Madrid hospitals look to free beds

MADRID -- Part 1 of 2 exploring Spanish hospitals' patient care, focusing on better admittance and discharge practices to avoid over-crowding.
Written by Jennifer Riggins, Contributor

MADRID--Spanish hospitals are looking to speed up check in and check out processes, without cutting patient care.

Even though the Spanish national elections, this Sunday November 20, might bring a change of government, hospital management knows that tight budgets and over-crowding will not change. David Willis, managing director of the Advisory Board Company, says that this "combination of economic and political uncertainty" only makes it more crucial that hospitals look for creative solutions to shared problems.

The economic crisis opens a greater opportunity for the unique multinational medical best practices research group to share their research on efficiency of time, money and bed-usage. On Monday, administrators from 16 Spanish hospitals met in Madrid to discuss how to improve the perpetual problem of bed scarcity.

According to "New Scientist" magazine, as of 2010, "Of all the people in human history who ever reached the age of 65, half are alive now."  With an older population with worse lifestyle habits making up the vast majority of patients in hospitals worldwide, it is no wonder that hospitals are facing over-crowding and bottle-necking at most registration and discharge counters. Hospitals are constantly expanding and adding new beds, but their efforts cannot keep up with the demand. Madrid has 56 hospitals and approximately five physicians per 1,000 residents. Spain only has approximately 2.6 beds for that same population.

ABC presents the logic that, facing this scarcity, "the earlier you get them into bed, the earlier you get them out."

Willis says that most hospitals do have programs and objectives geared towards greater efficiency, but that they are "siloed" from department to department and problems often feel a "domino effect."  Emergency departments are "bursting with patients waiting for beds." ABC offers solutions for determining if patients need to be treated on the spot or checked into a bed.

One of these solutions is to treat patients with common illnesses like pneumonia by employing Standard Order Sets. Essentially, for common diagnosis, eighty percent of the time, hospitals can assure efficiency and accuracy by following set protocol for using a standard treatment procedure.

Three of the 18 hospitals present--and a third of hospitals in general--use assessment and observation units to try to filter patients between the emergency department and the beds. These units treat patients "deemed appropriate for acute medical admission or assessment," like those with chest pain or acute asthma. These units are placed near to the emergency room and, according to the Hospitals & Health Networks, acute patients who report to the emergency department are admitted to these units for testing and observation for eight and 48 hours, with the average time being ten hours. However, one of the hospital managers at Monday's meeting said these departments tend to function as simply another waiting room for patients because they are inadequately staffed.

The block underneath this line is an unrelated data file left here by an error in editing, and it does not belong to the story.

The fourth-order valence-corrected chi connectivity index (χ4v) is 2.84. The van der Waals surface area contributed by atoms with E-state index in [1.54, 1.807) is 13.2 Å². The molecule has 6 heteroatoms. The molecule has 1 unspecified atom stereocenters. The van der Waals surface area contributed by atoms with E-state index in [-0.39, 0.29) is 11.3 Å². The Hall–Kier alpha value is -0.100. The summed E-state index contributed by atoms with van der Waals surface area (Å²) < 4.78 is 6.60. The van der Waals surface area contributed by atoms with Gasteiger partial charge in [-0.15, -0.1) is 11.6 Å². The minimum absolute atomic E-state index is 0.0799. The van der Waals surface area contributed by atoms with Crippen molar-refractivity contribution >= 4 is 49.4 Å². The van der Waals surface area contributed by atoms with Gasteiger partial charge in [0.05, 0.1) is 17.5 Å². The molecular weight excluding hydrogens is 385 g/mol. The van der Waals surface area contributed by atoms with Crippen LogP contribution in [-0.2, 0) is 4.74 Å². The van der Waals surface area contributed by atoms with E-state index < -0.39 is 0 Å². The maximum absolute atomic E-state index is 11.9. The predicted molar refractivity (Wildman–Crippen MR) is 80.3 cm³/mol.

ABC also recommends assigning and displaying an expected discharge date, while the patients are registering. "Many patients see it as a challenge to beat the official dates," Willis said. He said that this should not push the patients out sooner than necessary, but it should be used as a way "to engage the patient as an ally in the discharge process." Also, patients and family can better coordinate transportation and caregivers ahead of time, so as to not delay the discharge due to lack of organization.

Fernando Carracedo is the quality manager of the Hospital de Madrid, a private five-hospital group, which includes a university. They are considering the possibility of contracting ABC because they wish to innovate using modern processes and technologies. When one of their hospitals reaches capacity, they can transfer patients to one of their four other hospitals. However, since Spanish ambulance corps are private and separately-owned from the hospitals, Carracedo says the schedule "doesn't depend on our time." Transfers within the city that should take about an hour can take up to three.

Another hurdle is that, besides emergencies, Spanish hospitals shut down Friday afternoon until the busiest time of Monday morning, often keeping patients there two days longer than necessary. After congestive heart failure, the most popular cause of a longer length of hospital stay is simply the fact they were admitted on a Friday. ABC's research states that there is a 46-percent reduction in "avoidable days per month" when weekend support is provided to hospitals.

The medical director of the private Madrid Hospital Moncloa, Carlos Zarco described some services of hospitals functioning on the weekends as a great idea, but essentially "imposible" and very expensive in Spain. He said that profitability would go down, but he does think departments like radiology should be open on weekends.

Only time will tell if ABC's advice will be taken by the Madrid hospitals and if patients will have to wait less time.

Go here to read Part 2 in this series on hospital innovation in Madrid, focusing on lowering re-admission rates.

This post was originally published on Smartplanet.com

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